Polarisation of very-low-mass stars and brown dwarfs
I. VLT/FORS1 optical observations of field ultra-cool dwarfsB. Goldman1, J. Pitann1, M. R. Zapatero Osorio2, C. A. L. Bailer-Jones1, V. J. S. Béjar2, J. A. Caballero3, and Th. Henning1
1 Max Planck Institute for Astronomy, Königstuhl 17, 69117 Heidelberg, Germany
2 Instituto de Astrofísica de Canarias, C/ Vía Lactéa S/N, 38205 La Laguna, Tenerife, Spain
3 Departamento de Astrofísica, Facultad de Ciencias Físicas, Universidad Complutense de Madrid, 28040 Madrid, Spain
Received 14 October 2008 / Accepted 5 April 2009
Context. Ultra-cool dwarfs of the L spectral type ( = 1400–2200 K) are known to have dusty atmospheres. Asymmetries of the dwarf surface may arise from rotationally-induced flattening and dust-cloud coverage, and may result in non-zero linear polarisation through dust scattering.
Aims. We aim to study the heterogeneity of ultra-cool dwarfs' atmospheres and the grain-size effects on the polarisation degree in a sample of nine late M, L and early T dwarfs.
Methods. We obtain linear polarimetric imaging measurements using FORS1 at the Very Large Telescope, in the Bessel I filter, and for a subset in the Bessel R and the Gunn z filters.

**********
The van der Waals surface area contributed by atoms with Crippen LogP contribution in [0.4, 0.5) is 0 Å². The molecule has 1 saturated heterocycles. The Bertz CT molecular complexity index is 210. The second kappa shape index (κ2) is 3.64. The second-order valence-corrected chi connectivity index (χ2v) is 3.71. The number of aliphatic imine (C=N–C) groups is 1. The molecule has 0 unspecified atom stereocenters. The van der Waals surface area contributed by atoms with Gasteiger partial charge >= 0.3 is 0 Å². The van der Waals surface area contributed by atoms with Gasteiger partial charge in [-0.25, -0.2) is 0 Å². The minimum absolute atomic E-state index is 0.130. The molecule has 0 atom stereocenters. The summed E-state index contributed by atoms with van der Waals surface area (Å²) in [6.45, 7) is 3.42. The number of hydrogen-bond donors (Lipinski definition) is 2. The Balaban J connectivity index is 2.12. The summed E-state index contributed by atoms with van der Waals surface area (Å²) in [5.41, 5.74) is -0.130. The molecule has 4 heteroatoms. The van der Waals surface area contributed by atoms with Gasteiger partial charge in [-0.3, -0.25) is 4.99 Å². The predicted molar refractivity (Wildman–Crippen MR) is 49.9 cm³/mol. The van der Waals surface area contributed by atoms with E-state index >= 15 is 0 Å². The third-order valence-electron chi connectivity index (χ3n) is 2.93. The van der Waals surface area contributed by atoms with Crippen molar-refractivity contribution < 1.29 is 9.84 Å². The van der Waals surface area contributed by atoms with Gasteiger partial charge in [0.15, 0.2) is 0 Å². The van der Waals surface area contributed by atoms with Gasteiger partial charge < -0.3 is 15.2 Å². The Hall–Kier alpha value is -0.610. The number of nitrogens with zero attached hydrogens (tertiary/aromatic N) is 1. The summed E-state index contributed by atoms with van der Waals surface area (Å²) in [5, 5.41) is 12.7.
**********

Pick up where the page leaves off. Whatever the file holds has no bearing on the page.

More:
Results. We measure a polarisation degree of (0.310.06)% for LHS102BC. We fail to detect linear polarisation in the rest of our sample, with upper-limits on the polarisation degree of each object of 0.09% to 0.76% (95% of confidence level), depending on the targets and the bands. For those targets we do not find evidence of large-scale cloud horizontal structure in our data. Together with previous surveys, our results set the fraction of ultra-cool dwarfs with detected linear polarisation to % (1- errors). From the whole sample of well-measured objects with errors smaller than 0.1%, the fraction of ultra-cool dwarfs with polarisation degree larger than 0.3% is smaller than 16% (95% confidence level).
Conclusions. For three brown dwarfs, our observations indicate polarisation degrees different (at the 3- level) than previously reported, giving hints of possible variations. Our results fail to correlate with the current model predictions for ultra-cool dwarf polarisation for a flattening-induced polarisation, or with the variability studies for a polarisation induced by an heterogeneous cloud cover. This stresses the intricacy of each of those tasks, but may arise as well from complex and dynamic atmospheric processes.
Key words: stars: low-mass, brown dwarfs -- stars: atmospheres -- polarization -- stars: individual: LHS 102B
© ESO 2009